The SJC recently held that the use of a suspects gang affiliation during his trial was not improper in COMMONWEALTH vs. ISAAC WALLACE 460 Mass. 118 (2011) There was no error by defense counsel or the judge during the murder trial in their treatment of evidence of gang affiliations.
The court said in discussing “Evidence of defendant’s gang affiliation. The defendant contends that his trial counsel and the judge erred in their treatment of the evidence of the defendant’s gang affiliation. We first point out that there was no evidence at trial of the defendant’s involvement in a gang. The prosecutor, however, in his opening statement, did suggest that the victim “had choices,” including the choice of “the temptation of gang culture.” This statement was intended to explain the expected motive evidence, which materialized. At trial, there was evidence concerning a possible motive for the victim’s shooting, namely that the defendant was avenging the victim’s attempted murder of Nixon.
“[I]n cases involving the introduction of evidence of gang affiliations, we have stressed that trial judges should take steps to minimize the prejudicial impact of this evidence.” Commonwealth v. Smith, 450 Mass. 395 , 400, cert. denied, 129 S. Ct. 202 (2008). These steps include “screen[ing] potential jurors during the empanelment process about their ability to hear gang-related evidence and remain impartial” and providing limiting instructions when such evidence is introduced at trial. Id. Here, the motive evidence and other evidence at trial made no mention of any gang affiliations with respect to the defendant or the victim. Thus, there was no need for any limiting or curative instructions concerning the defendant’s involvement in a gang. The prosecutor’s reference to a gang pertained only to the victim and was an isolated remark. The judge instructed the jury that the opening statements and closing arguments of counsel are not evidence. Prior to trial, there was no indication that gang affiliation would be an issue in the case, thus warranting specific screening of prospective jurors on the matter. In the circumstances, there was no error by defense counsel or the judge, nor was there any occurrence of a substantial likelihood of a miscarriage of justice.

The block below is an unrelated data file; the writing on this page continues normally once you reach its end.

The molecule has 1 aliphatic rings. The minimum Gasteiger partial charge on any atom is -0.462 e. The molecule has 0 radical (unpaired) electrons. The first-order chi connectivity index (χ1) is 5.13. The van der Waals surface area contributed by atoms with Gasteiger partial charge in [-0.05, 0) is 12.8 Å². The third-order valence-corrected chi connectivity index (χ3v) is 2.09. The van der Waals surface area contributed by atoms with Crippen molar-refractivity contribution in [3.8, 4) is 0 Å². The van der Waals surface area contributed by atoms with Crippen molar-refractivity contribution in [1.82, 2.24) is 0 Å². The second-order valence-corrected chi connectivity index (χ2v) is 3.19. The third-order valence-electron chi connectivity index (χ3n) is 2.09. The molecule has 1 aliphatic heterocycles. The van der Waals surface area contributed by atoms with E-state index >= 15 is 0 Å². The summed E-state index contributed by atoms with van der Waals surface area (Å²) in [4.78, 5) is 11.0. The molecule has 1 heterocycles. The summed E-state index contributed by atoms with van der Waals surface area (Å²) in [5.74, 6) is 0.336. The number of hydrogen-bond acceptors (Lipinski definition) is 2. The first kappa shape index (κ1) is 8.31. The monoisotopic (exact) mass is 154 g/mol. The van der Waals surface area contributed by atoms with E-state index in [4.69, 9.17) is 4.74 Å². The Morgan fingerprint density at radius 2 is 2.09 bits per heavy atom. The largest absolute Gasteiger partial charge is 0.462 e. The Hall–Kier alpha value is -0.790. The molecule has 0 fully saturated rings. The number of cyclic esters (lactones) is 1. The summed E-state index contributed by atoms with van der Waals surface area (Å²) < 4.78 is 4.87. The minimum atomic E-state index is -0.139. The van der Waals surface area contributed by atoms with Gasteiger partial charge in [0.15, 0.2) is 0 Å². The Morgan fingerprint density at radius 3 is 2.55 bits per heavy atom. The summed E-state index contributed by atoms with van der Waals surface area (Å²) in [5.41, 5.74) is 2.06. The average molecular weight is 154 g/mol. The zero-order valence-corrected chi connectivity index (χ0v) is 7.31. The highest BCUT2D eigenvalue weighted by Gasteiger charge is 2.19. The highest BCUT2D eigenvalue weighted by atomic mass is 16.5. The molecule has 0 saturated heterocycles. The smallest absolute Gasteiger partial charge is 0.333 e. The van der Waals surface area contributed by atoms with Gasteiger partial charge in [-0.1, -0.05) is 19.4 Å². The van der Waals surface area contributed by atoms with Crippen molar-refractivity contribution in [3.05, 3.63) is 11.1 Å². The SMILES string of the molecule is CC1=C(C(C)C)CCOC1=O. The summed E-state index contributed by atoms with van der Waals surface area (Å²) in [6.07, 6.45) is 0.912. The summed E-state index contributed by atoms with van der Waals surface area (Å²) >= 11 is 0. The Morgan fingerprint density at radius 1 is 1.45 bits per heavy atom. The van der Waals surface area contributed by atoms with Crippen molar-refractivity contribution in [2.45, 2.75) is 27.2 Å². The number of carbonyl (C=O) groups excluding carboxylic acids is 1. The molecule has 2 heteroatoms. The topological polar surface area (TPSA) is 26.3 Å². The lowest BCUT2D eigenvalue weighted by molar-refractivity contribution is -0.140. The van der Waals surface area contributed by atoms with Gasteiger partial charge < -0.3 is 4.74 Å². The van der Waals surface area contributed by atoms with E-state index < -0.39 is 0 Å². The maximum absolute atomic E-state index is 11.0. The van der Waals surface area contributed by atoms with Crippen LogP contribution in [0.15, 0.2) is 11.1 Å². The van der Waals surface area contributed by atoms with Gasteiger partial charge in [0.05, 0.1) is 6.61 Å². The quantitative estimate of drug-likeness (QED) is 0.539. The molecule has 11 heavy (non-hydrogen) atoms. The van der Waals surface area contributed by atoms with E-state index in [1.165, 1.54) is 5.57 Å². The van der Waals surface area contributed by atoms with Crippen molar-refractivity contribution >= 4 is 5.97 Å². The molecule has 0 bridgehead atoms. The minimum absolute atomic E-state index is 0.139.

Order denying motion for a new trial affirmed.”
Attorney Ronald A. Sellon